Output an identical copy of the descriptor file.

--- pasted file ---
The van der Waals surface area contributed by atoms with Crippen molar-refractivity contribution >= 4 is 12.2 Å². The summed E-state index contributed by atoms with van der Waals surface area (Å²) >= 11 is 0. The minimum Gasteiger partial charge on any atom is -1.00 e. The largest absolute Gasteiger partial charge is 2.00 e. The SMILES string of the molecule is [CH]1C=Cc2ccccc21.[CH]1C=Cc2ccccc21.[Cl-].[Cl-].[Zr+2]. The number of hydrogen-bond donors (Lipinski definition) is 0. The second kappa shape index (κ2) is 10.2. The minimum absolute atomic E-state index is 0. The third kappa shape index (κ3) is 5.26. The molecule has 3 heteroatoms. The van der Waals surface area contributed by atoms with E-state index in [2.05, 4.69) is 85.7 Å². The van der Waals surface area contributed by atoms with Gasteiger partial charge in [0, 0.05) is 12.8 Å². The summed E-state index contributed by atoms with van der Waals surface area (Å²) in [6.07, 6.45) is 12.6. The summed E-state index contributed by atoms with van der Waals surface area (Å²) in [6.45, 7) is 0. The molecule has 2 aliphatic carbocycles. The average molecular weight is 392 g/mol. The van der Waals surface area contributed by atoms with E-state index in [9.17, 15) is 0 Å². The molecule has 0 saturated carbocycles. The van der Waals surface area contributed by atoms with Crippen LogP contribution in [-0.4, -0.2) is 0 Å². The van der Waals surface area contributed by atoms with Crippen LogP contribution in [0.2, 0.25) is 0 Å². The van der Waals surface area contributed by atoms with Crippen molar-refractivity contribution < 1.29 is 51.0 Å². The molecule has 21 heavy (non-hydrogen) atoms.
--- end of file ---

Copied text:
The van der Waals surface area contributed by atoms with Crippen molar-refractivity contribution >= 4 is 12.2 Å². The summed E-state index contributed by atoms with van der Waals surface area (Å²) >= 11 is 0. The minimum Gasteiger partial charge on any atom is -1.00 e. The largest absolute Gasteiger partial charge is 2.00 e. The SMILES string of the molecule is [CH]1C=Cc2ccccc21.[CH]1C=Cc2ccccc21.[Cl-].[Cl-].[Zr+2]. The number of hydrogen-bond donors (Lipinski definition) is 0. The second kappa shape index (κ2) is 10.2. The minimum absolute atomic E-state index is 0. The third kappa shape index (κ3) is 5.26. The molecule has 3 heteroatoms. The van der Waals surface area contributed by atoms with E-state index in [2.05, 4.69) is 85.7 Å². The van der Waals surface area contributed by atoms with Gasteiger partial charge in [0, 0.05) is 12.8 Å². The summed E-state index contributed by atoms with van der Waals surface area (Å²) in [6.07, 6.45) is 12.6. The summed E-state index contributed by atoms with van der Waals surface area (Å²) in [6.45, 7) is 0. The molecule has 2 aliphatic carbocycles. The average molecular weight is 392 g/mol. The van der Waals surface area contributed by atoms with E-state index in [9.17, 15) is 0 Å². The molecule has 0 saturated carbocycles. The van der Waals surface area contributed by atoms with Crippen LogP contribution in [-0.4, -0.2) is 0 Å². The van der Waals surface area contributed by atoms with Crippen LogP contribution in [0.2, 0.25) is 0 Å². The van der Waals surface area contributed by atoms with Crippen molar-refractivity contribution < 1.29 is 51.0 Å². The molecule has 21 heavy (non-hydrogen) atoms.